9m-high replica wall could be set on fire to assess how blaze spread
The expert panel on safety set up by the government in the wake of the Grenfell Tower fire has called for a new round of tests on Aluminium Composite Material (ACM) panels of the type used in the Kensington block.
Proposals include building and setting fire to a 9m-high demonstration wall to help identify potentially dangerous materials fitted in UK tower blocks.
The Department for Local Government & Communities (DCLG) said the next phase of large-scale tests would help establish how different types of ACM panels, in combination with different types of insulation, behaved in a fire.
Six hundred samples of materials have been removed from the exterior of a selection of UK tower blocks following last month’s Grenfell fire. Of the 180 tested for combustibility so far, every single one has failed.
The DCLG said results of the next round of tests, which will again be undertaken by the BRE, “will help landlords make decisions on any further measures that may need to be put in place to make their buildings safe following the Grenfell Tower fire”.
Meanwhile, experts have questioned whether the tests already being carried out by the BRE to establish the flammability of external cladding on local authority tower blocks serve any useful purpose. The BRE said the tests were in line with building regulations guidance.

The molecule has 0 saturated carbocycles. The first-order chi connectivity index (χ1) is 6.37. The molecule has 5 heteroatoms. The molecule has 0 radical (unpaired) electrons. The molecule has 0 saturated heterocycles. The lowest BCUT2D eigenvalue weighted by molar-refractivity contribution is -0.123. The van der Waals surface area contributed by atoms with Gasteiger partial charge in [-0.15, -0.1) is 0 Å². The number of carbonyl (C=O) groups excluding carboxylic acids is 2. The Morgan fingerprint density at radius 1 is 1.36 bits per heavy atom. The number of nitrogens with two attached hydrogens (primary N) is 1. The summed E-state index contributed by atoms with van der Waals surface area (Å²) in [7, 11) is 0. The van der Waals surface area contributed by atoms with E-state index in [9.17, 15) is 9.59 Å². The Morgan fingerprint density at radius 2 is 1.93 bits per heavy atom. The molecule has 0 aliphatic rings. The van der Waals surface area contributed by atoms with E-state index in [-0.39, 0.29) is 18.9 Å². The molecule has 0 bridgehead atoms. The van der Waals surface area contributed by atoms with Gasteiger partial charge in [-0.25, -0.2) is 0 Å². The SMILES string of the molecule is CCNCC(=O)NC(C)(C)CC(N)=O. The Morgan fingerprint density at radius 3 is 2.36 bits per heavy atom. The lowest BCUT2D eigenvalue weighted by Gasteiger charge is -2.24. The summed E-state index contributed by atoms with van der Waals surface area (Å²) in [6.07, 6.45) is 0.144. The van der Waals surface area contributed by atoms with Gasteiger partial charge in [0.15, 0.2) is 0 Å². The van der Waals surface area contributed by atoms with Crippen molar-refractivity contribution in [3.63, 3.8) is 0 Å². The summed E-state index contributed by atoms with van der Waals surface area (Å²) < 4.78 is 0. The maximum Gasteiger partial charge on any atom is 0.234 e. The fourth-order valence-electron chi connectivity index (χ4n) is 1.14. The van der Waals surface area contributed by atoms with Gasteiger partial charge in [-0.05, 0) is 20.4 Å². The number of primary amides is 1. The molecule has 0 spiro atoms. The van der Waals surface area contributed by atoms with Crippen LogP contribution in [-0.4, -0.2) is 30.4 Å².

The DCLG said the new tests would look at three different types of ACM cladding combined with different types of insulation, and would be done in accordance with British Standard 8414, in line with the panel’s advice.
The new tests will see a 9m-high demonstration wall built, complete with cladding system – including panels and insulation – and then set on fire to replicate a severe blaze in a flat breaking out of a window and whether it then spreads up the outside wall, a scenario seen at Grenfell.
The expert panel has concluded that six combinations of cladding systems should be subjected to the BS8414 test procedure. These will incorporate each of the three common types of aluminium composite material panels, with core filler materials of unmodified polyethylene, fire retardant polyethylene, and non-combustible mineral. The two insulation materials used in the testing will be rigid polyisocyanurate foam or non-combustible mineral wool.
The panel has also called for further practical advice to be issued to landlords so that they can identify wall materials, including insulation, more easily. The government said this information would be published “shortly”.
The panel, which has been criticised for including no architects, consists of Ken Knight, former London Fire Commissioner, Peter Bonfield, chief executive of the BRE, Amanda Clack, president of the RICS and a partner at EY.